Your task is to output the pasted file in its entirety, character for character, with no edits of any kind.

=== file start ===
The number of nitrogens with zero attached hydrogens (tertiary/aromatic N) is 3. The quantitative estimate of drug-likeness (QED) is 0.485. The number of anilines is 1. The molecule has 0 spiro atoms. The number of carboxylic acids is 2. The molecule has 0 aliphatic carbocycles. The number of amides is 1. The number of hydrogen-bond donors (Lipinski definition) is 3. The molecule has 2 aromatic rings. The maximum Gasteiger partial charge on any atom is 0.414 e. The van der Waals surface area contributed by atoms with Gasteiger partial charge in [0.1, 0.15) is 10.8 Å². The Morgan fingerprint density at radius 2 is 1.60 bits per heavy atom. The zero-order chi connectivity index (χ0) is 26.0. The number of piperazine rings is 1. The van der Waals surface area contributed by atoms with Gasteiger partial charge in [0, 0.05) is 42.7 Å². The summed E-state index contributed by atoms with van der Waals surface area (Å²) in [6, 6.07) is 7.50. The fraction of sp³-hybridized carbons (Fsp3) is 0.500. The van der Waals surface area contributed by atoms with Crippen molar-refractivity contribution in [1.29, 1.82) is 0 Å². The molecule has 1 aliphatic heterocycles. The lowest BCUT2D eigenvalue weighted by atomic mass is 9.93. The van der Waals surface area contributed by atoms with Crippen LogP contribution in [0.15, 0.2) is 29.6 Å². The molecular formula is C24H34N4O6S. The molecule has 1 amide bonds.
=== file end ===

The number of nitrogens with zero attached hydrogens (tertiary/aromatic N) is 3. The quantitative estimate of drug-likeness (QED) is 0.485. The number of anilines is 1. The molecule has 0 spiro atoms. The number of carboxylic acids is 2. The molecule has 0 aliphatic carbocycles. The number of amides is 1. The number of hydrogen-bond donors (Lipinski definition) is 3. The molecule has 2 aromatic rings. The maximum Gasteiger partial charge on any atom is 0.414 e. The van der Waals surface area contributed by atoms with Gasteiger partial charge in [0.1, 0.15) is 10.8 Å². The Morgan fingerprint density at radius 2 is 1.60 bits per heavy atom. The zero-order chi connectivity index (χ0) is 26.0. The number of piperazine rings is 1. The van der Waals surface area contributed by atoms with Gasteiger partial charge in [0, 0.05) is 42.7 Å². The summed E-state index contributed by atoms with van der Waals surface area (Å²) in [6, 6.07) is 7.50. The fraction of sp³-hybridized carbons (Fsp3) is 0.500. The van der Waals surface area contributed by atoms with Crippen molar-refractivity contribution in [1.29, 1.82) is 0 Å². The molecule has 1 aliphatic heterocycles. The lowest BCUT2D eigenvalue weighted by atomic mass is 9.93. The van der Waals surface area contributed by atoms with Crippen LogP contribution in [0.15, 0.2) is 29.6 Å². The molecular formula is C24H34N4O6S. The molecule has 1 amide bonds.